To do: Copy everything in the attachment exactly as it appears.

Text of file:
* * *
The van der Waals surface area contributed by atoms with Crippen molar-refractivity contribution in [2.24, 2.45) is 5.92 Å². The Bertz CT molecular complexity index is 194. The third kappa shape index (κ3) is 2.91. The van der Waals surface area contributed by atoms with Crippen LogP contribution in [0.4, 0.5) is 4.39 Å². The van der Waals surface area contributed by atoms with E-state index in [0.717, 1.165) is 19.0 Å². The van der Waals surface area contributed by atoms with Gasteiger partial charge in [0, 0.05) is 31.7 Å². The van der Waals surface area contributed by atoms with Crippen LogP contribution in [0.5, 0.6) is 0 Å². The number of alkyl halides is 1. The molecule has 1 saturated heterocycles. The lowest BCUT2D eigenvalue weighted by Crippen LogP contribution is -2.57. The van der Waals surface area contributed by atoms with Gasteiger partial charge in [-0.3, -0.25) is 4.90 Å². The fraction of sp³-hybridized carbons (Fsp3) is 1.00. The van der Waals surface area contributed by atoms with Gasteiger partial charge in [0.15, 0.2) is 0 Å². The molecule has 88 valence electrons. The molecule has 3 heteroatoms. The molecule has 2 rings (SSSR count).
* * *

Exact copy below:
The van der Waals surface area contributed by atoms with Crippen molar-refractivity contribution in [2.24, 2.45) is 5.92 Å². The Bertz CT molecular complexity index is 194. The third kappa shape index (κ3) is 2.91. The van der Waals surface area contributed by atoms with Crippen LogP contribution in [0.4, 0.5) is 4.39 Å². The van der Waals surface area contributed by atoms with E-state index in [0.717, 1.165) is 19.0 Å². The van der Waals surface area contributed by atoms with Gasteiger partial charge in [0, 0.05) is 31.7 Å². The van der Waals surface area contributed by atoms with Crippen LogP contribution in [0.5, 0.6) is 0 Å². The number of alkyl halides is 1. The molecule has 1 saturated heterocycles. The lowest BCUT2D eigenvalue weighted by Crippen LogP contribution is -2.57. The van der Waals surface area contributed by atoms with Gasteiger partial charge in [-0.3, -0.25) is 4.90 Å². The fraction of sp³-hybridized carbons (Fsp3) is 1.00. The van der Waals surface area contributed by atoms with Gasteiger partial charge in [0.15, 0.2) is 0 Å². The molecule has 88 valence electrons. The molecule has 3 heteroatoms. The molecule has 2 rings (SSSR count).